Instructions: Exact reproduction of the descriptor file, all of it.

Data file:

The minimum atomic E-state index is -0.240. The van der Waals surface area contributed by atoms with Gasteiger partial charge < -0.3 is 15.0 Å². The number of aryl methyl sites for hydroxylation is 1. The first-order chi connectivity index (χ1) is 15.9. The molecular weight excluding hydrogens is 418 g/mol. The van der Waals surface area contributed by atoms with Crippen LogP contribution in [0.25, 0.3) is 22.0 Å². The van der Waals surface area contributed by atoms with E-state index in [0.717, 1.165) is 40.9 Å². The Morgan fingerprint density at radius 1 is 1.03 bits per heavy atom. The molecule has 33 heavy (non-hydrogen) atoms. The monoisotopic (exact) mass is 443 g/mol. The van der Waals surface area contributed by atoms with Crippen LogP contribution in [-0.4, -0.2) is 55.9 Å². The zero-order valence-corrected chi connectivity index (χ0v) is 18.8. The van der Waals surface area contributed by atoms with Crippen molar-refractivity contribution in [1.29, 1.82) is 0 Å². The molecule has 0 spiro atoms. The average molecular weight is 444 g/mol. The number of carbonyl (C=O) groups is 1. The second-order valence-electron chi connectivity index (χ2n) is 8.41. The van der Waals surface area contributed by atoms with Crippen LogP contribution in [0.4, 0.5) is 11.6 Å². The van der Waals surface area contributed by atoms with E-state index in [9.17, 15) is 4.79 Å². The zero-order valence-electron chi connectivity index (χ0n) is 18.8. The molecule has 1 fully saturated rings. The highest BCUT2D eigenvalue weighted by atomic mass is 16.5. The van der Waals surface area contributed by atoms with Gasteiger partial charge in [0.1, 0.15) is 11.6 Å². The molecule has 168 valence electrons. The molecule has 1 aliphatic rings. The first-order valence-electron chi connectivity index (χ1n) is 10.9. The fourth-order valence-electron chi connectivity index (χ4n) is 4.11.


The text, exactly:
The minimum atomic E-state index is -0.240. The van der Waals surface area contributed by atoms with Gasteiger partial charge < -0.3 is 15.0 Å². The number of aryl methyl sites for hydroxylation is 1. The first-order chi connectivity index (χ1) is 15.9. The molecular weight excluding hydrogens is 418 g/mol. The van der Waals surface area contributed by atoms with Crippen LogP contribution in [0.25, 0.3) is 22.0 Å². The van der Waals surface area contributed by atoms with E-state index in [0.717, 1.165) is 40.9 Å². The Morgan fingerprint density at radius 1 is 1.03 bits per heavy atom. The molecule has 33 heavy (non-hydrogen) atoms. The monoisotopic (exact) mass is 443 g/mol. The van der Waals surface area contributed by atoms with Crippen LogP contribution in [-0.4, -0.2) is 55.9 Å². The zero-order valence-corrected chi connectivity index (χ0v) is 18.8. The van der Waals surface area contributed by atoms with Crippen molar-refractivity contribution in [1.29, 1.82) is 0 Å². The molecule has 0 spiro atoms. The average molecular weight is 444 g/mol. The number of carbonyl (C=O) groups is 1. The second-order valence-electron chi connectivity index (χ2n) is 8.41. The van der Waals surface area contributed by atoms with Crippen LogP contribution in [0.4, 0.5) is 11.6 Å². The van der Waals surface area contributed by atoms with E-state index in [9.17, 15) is 4.79 Å². The zero-order valence-electron chi connectivity index (χ0n) is 18.8. The molecule has 1 fully saturated rings. The highest BCUT2D eigenvalue weighted by atomic mass is 16.5. The van der Waals surface area contributed by atoms with Gasteiger partial charge in [0.1, 0.15) is 11.6 Å². The molecule has 168 valence electrons. The molecule has 1 aliphatic rings. The first-order valence-electron chi connectivity index (χ1n) is 10.9. The fourth-order valence-electron chi connectivity index (χ4n) is 4.11.